Drones and autonomous vehicles: Can Ford’s delivery vision take flight?

As online shopping becomes the norm, retailers are casting eyes to the emissions of the fleets that transport goods around the country, but could electric and autonomous driving and drones act as a viable method to transport deliveries? Ford seems to think so.

Ford envisions a time where autonomous vans can transport deliveries on the ground, before drones pick up the packages for the “final leg” of the journey

Ford envisions a time where autonomous vans can transport deliveries on the ground, before drones pick up the packages for the “final leg” of the journey

A rise in average disposable incomes, especially in developing countries, is increasing the frequency of consumer interactions with retailers. This has, in part, been stimulated by a move away from “weekly shops”, and online shopping now allows for fewer items to be purchased more regularly when needed.

In turn, the burden being placed on logistic and delivery fleets is increasing. Data from the US Environmental Information Administration suggests that delivery vans will emit 125kg of CO2 on average. During November and December last year, an estimated 41,500 vans were operating to deliver parcels in the UK.

This fails to consider the amount of “empty journeys”, where vans aren’t at full capacity, but it does highlight the inefficiencies associated with using heavy duty vehicles to transport around predominantly urban areas to deliver individual orders.

Some companies are already taking steps to remedy delivery services, introducing new initiatives that facilitate smart cites transitions and the electrification of the transport market. “Click and collect” services already exist and the sharing economy is making in-roads into deliveries, but Amazon and Sainsbury’s are looking to go the extra mile, the last mile in fact, to cater to consumer demand.

Amazon unveiled its new 'Flex' initiative, which aims to significantly decrease the delivery times of orders by taking trucks off roads and getting individuals to pick up and deliver packages for up to £15 an hour. The company also plans to test how efficiently drones can deliver packages.

Sainsbury’s has also just announced that it is trialling a same-day delivery service, which could be expanded to 30 UK stores. The supermarket also revealed that 100 new 'Click & Collect Groceries' sites are in the pipeline for the next 12 months.

Ford’s city of tomorrow

For motor giant Ford, delivery services will form one of the operational pillars to a smart city transition. The company envisions a time where autonomous vans can transport deliveries ranging from groceries to medical supplies on the ground, before drones pick up the packages for the “final leg” of the journey.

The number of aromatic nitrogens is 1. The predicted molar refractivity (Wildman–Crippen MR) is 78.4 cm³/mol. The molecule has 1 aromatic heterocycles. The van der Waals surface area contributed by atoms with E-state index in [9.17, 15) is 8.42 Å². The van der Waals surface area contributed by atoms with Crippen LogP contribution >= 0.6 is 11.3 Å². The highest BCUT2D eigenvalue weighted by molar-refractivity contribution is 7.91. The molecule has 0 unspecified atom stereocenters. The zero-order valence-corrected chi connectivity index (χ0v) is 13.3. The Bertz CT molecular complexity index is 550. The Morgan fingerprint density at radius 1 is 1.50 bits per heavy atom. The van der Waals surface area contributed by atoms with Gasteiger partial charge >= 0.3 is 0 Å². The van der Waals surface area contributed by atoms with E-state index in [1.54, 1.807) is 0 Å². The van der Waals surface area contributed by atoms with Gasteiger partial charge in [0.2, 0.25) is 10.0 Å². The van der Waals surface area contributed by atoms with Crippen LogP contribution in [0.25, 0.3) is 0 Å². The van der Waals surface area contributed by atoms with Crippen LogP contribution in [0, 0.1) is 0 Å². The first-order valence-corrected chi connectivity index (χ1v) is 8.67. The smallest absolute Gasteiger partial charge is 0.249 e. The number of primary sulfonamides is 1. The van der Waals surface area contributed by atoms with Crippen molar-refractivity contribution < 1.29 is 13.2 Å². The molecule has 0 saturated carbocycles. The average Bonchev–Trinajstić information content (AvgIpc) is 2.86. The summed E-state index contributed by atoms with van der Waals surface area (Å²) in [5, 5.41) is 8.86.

The “City of Tomorrow” is Ford’s umbrella programme that captures concepts regarding mobility evolution and the transport sector’s role in the smart city transition. The programme has already seen electric vans and ride-sharing “chariots” introduced across multiple cities, but this week the programme explored how these transport systems can interact with drones to deliver to doorsteps.

“Ford has at its heart a culture of disruption and innovation designed to come up with solutions that put people first, to save them time, money and aggravation, and also to make our cities easier to navigate and better to live in,” Ford’s vice president for research and advanced engineering Ken Washington said.

“We are challenging ourselves to understand how people live, work and move in urban areas, to inform our research in mobility technologies and solutions.”

Ford is already working on a fully-autonomous range vehicles, including services for ride sharing and package delivery for 2021. As part of the firm’s Last Mile Mobility Challenge, which calls on employees to develop ideas to account for the last leg of a delivery, the “Autolivery” concept was introduced.

Using Virtual Reality headsets, delegates at the recent Mobile World Congress saw a glimpse of how drones and autonomous, low-emission vehicles could replace traditional delivery vans. The video showed dinner party preparations eased by the delivery of a missing ingredient, which was able to bypass congested traffic in an urban area.

Although it is still just an idea, the concept has people at Ford imagining a time where roads are converted into green spaces and zero-emission transport and drones help day-to-day city living and improve poor air quality levels.

Innovative employees

A big part of Ford’s City of Tomorrow plans is its ability to get all areas of the company on-board with innovative thinking. The company’s push for new innovation has seen a total of 4,500 employees – most of which aren’t from the R&D department – submit ideas to help push Ford beyond its CSR goals. This includes an invention which converts condensation from vehicle air conditioners into drinkable water.

The Autolivery concept was thought-up by three Shanghai-based designers and the autonomous aspect of the concept looks set to come to life. Earlier this month, Ford invested $1bn into Argo AI, an artificial intelligence system founded by former Google and Uber staff.

The five-year investment will see Argo AI provide and develop new software for Ford’s autonomous fleet, and any platforms introduced could be licensed by other motor companies in the future.

Matt Mace


Tags

| Ford | sharing economy | smart city | transport | Green innovation

Topics

Technology & innovation
Click a keyword to see more stories on that topic, view related news, or find more related items.

Comments

You need to be logged in to make a comment. Don't have an account? Set one up right now in seconds!


© Faversham House Ltd 2017. edie news articles may be copied or forwarded for individual use only. No other reproduction or distribution is permitted without prior written consent.